Dollar Power

There are several trends in the capital markets at a high-level.  The euro and yen’s decline has coincided with sustained rallies in European and Japanese equity benchmarks.  Emerging market equities and currencies have been trending lower. 

There are two other trends that arguably are reinforcing if not causing the other trends.  Both oil prices and US interest rates have been trending higher.  It is unusual but not unprecedented for oil and the dollar to move in tandem.  It seems premature to conclude a structural shift that some narratives that are linking with the launch of yuan-denominated oil futures contract and some reports suggesting the eurozone could pay for Iranian oil in euros instead of dollars.  

And, in any event, we suspect the talk of petro-dollar and petro-yuan are exaggerated.  In the world of fiat currencies, and the evolution of the capital markets, the size, depth, breadth, and transparency of the US Treasury market lies at the heart of the dollar’s role in the world economy, backed up, as it were, by the military might second to none.  Capital, not goods and services, drives the modern political economy.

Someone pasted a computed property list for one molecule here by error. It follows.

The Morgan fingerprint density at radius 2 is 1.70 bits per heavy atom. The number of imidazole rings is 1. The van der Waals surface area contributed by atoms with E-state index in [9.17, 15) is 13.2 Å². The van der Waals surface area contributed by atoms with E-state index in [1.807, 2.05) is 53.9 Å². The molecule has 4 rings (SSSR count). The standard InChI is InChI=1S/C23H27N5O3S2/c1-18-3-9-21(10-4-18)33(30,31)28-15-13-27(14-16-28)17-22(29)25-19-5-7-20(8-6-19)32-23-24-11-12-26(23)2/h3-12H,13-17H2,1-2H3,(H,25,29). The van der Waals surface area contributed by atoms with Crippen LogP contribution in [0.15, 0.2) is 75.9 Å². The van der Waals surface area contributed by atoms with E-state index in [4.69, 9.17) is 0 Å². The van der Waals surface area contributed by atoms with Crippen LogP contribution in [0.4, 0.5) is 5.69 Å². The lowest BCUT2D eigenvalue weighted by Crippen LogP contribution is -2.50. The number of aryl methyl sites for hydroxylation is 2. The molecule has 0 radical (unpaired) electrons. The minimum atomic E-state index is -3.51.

The persistence and magnitude of the trends, especially in the foreign exchange market, suggest several forces are work.  We argue that the 72 bp rise in US 10-year rates so far can be largely explained by the shifting views of the trajectory of Fed policy and the actual increase in inflation.  The expectation of for the effective Fed funds rate at the end of the year, using the January 2019 futures contract, has risen by 37 bp this year.  Headline inflation (CPI) has accelerated to 2.5% from 2.1% at the end of last year.  The yield on the 10-year TIP has more than doubled since the start of the year to 95 bp.